Found to the north of Cockburn Town, Pillory Beach is a quiet and sheltered coastline that offers soft white sand and clear ocean water. It's the second best beach after Governor's Beach and doesn't have the crowds from cruise visitors.
The beach here varies a bit. Some patches, such as the section fronting the Bohio Dive Resort, are excellent with a clean sandy bottom. Other areas tend to be a bit rockier. Casuarina trees provide shade at a few spots.
Some historians believe that Christopher Columbus made landfall on Grand Turk, and not San Salvador in the Bahamas. This beach is the probable landfall spot (if he did arrive on Grand Turk). Along with all the other west coast beaches on Grand Turk, Pillory Beach is part of the Columbus Landfall National Park
Pillory Beach is within close walking distance of restaurants, shops and craft stands located on the northern side of Cockburn Town. The dining establishments is this area tend to offer better island cuisine and Caribbean dishes, as opposed to the American favourites that are the choices at the Cruise Center. The low-key residential community of Over Back is also nearby.
The Ike & Donkey Beach Bar restaurant at the Bohio Dive Resort likewise is a great place get lunch, as the food is excellent and their outdoor beachfront setting is a perfect place to relax.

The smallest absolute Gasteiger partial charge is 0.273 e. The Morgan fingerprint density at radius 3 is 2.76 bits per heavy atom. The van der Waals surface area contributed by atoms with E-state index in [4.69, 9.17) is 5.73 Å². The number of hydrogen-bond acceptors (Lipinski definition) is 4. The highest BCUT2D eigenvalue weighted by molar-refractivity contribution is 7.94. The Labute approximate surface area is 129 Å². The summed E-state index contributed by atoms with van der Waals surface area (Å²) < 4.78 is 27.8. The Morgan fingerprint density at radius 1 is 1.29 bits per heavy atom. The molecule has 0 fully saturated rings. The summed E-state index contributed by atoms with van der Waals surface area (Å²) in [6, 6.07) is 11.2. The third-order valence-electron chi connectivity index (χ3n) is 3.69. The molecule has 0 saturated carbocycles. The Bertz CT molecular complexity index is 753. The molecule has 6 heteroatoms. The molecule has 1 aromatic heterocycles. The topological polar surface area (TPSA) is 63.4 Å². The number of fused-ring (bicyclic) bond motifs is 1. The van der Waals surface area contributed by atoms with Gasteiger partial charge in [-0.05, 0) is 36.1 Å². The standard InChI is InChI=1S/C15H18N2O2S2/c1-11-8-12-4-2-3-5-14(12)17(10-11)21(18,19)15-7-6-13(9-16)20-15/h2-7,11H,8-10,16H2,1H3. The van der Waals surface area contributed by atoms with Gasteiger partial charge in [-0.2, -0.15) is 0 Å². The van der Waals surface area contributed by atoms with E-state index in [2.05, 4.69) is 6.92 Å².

As is the case with Cockburn Town Beach, Pillory Beach doesn’t offer excellent snorkelling. Rock shelves and gullies, formed from ancient reefs, can be found off the beach in many places.
These conditions support small amounts of reef fish, along with the occasional coral head or sea fan. This terrain is interesting to explore, but there’s little in the way of large marine life.
Fish sightings include small schools of French grunts and yellowstriped goatfish, bar jacks, and some stoplight parrotfish. Squirrelfish can also be found in crevices in the rock. Southern brown stingrays and eagle rays may be seen gliding by as well.
It’s easy to visit Pillory Beach if you have a rental vehicle. There’s ample (and free) parking. Simply follow Front Street in Cockburn Town to its conclusion to the north. You'll find a small unpaved parking area, which is the popular place to stop. See our Grand Turk maps for details.
There's no official or developed beach access on Pillory Beach, yet several roads in the area lead directly to the coast. If you'd prefer more seclusion, simply pick a spot that looks great and park.
The 'pillory', similar to the 'stocks', was a device used to secure a person so they could be subjected to punishment, such as by throwing rotten vegetables at them. It's not known if this is the reason why Pillory Beach is named as such.
Although the name largely didn’t catch on, in 1992, Pillory Beach was renamed Guanahani Beach by the Turks and Caicos government in honour of the indigenous Taino’s name for the island of Columbus’s first land fall in the New World.